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Analysis: Amazon in very good shape, but there are some chinks in its armor

Amazon has produced another stellar set of sales figures, with total revenue up by almost 34%. Admittedly this includes around $1.3 billion of sales from the Whole Foods Market acquisition, but even excluding this, sales were still up by an above average 29.8%

Impressively, Amazon has managed to increase the pace of growth from its online stores, where sales increased by 22% over the prior year. This is the highest rate of growth since the second quarter of 2016. A very successful Prime Day, the addition of more customers to the Prime ecosystem, and continued uplifts in spending from both Prime and non-Prime customers alike, all drove the outperformance.

All that said, it is clear that Amazon's own online stores are no longer the star of the show. Both the subscription services arm and Amazon's web services division (AWS) are outpacing product sales in growth terms. The former, which includes Prime fees, grew by 59% and the latter by 42%. In particular, we believe that the growth of Prime will continue to boost subscription revenue in the quarters ahead, all the more so because of the slew of new devices that Amazon is releasing.

We remain extremely positive about this growth of Prime, which we see as a critical tool to extend Amazon's customer reach, gather customer data, and to lock in loyalty in an increasingly fickle marketplace. It is clear that Amazon is investing heavily in the content that underpins Prime's success and this, combined with the new devices and services such as free outbound calling, should help to increase renewal rates and boost subscriber numbers.

For all Amazon's undoubted success, there are a few chinks in the behemoth's armor.

The main one of these is profit. For the quarter, operating income was down by 40% to $347 million. The dramatic growth of marketing costs, which were partly a function of the Whole Foods acquisition as well as the substantial promotion of new devices, took its toll on the bottom line. Fulfilment and shipping costs also increased faster than sales, although the pace of increase is not quite as bad as feared.

International also weighed down on the profit line with a $936 million operating loss during the quarter. This was a sharp increase on the $541 million loss the division posted last year. The launch of new services like Amazon's unlimited music service in several European countries, and the rollout of Alexa services to India and Japan, have all taken their toll on the cost line. Amazon is still very much in the building stage in many of its overseas operations, and we think profitability is likely to get worse before it gets better. However, this near-term pressure should not be seen in negative terms; indeed, we view it as an investment rather than as an unrecoverable cost.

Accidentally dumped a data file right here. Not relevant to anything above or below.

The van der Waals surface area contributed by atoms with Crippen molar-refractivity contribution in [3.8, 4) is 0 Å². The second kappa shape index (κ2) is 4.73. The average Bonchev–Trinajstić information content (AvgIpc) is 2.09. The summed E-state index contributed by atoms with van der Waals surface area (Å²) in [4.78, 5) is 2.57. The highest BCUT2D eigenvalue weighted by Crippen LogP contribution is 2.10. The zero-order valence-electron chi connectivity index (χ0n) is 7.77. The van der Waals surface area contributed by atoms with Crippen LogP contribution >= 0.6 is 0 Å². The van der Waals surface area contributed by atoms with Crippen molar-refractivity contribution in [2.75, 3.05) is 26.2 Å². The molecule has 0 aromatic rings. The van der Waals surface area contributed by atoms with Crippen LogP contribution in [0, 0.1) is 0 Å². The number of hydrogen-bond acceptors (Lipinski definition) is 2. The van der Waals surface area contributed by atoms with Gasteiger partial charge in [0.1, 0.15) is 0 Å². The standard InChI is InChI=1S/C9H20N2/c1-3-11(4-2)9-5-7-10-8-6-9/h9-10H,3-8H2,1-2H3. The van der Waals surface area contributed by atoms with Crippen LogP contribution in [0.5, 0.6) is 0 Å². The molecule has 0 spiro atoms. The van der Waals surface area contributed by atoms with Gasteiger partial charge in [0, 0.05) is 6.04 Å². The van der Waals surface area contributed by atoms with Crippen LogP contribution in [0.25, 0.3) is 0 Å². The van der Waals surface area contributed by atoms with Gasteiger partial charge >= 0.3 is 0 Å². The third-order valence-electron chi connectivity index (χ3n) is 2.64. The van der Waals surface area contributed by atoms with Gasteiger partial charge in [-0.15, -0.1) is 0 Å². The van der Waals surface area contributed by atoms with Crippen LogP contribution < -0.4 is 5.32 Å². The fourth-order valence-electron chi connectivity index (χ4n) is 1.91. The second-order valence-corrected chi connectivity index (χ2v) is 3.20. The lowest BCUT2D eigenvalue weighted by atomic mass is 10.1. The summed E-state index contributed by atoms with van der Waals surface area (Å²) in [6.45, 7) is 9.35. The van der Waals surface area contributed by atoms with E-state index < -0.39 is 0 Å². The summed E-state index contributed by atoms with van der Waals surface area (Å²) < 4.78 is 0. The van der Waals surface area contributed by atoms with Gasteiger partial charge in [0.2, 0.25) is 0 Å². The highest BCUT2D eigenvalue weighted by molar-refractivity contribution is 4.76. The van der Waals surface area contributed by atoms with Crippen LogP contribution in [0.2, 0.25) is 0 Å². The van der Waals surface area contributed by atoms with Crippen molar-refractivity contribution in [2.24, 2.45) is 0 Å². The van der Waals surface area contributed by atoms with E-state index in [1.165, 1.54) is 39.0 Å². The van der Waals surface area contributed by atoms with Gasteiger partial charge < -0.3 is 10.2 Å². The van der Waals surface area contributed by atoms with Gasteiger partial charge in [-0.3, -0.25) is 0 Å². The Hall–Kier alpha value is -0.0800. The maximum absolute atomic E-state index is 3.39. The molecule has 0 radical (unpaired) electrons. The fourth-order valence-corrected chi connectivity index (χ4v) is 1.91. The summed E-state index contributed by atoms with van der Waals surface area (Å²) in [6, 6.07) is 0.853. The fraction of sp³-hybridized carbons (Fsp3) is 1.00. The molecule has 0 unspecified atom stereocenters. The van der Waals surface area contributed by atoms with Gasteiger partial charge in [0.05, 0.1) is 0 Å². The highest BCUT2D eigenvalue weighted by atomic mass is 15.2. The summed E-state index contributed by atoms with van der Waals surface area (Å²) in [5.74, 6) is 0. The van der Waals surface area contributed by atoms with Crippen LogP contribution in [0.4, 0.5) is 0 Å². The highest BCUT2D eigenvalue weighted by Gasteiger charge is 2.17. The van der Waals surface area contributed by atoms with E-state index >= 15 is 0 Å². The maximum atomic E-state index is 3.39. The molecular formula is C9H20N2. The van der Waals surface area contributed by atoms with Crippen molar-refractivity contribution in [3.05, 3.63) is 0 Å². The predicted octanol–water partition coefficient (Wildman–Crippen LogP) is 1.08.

Turning away to Amazon's latest venture, Whole Foods, we believe it is too early to conclusively say whether this is a success story. However, initial signs are encouraging, and our data show some very slight movements on price perception - these are not dramatic, but they are a step in the right direction and show that Amazon's approach is being noticed by consumers. Looking ahead, we excited about the possibilities for the Whole Foods business and believe that over the medium to longer term Amazon will make some more radical changes that will deliver stronger results.

Overall, Amazon is in very good shape. In some ways, the deterioration in profit doesn't matter, if only because the business has an enormous amount to show for its expenditure. These investments -- in services, devices, new ventures, pricing, international markets, and business services -- will all power growth in the years ahead.
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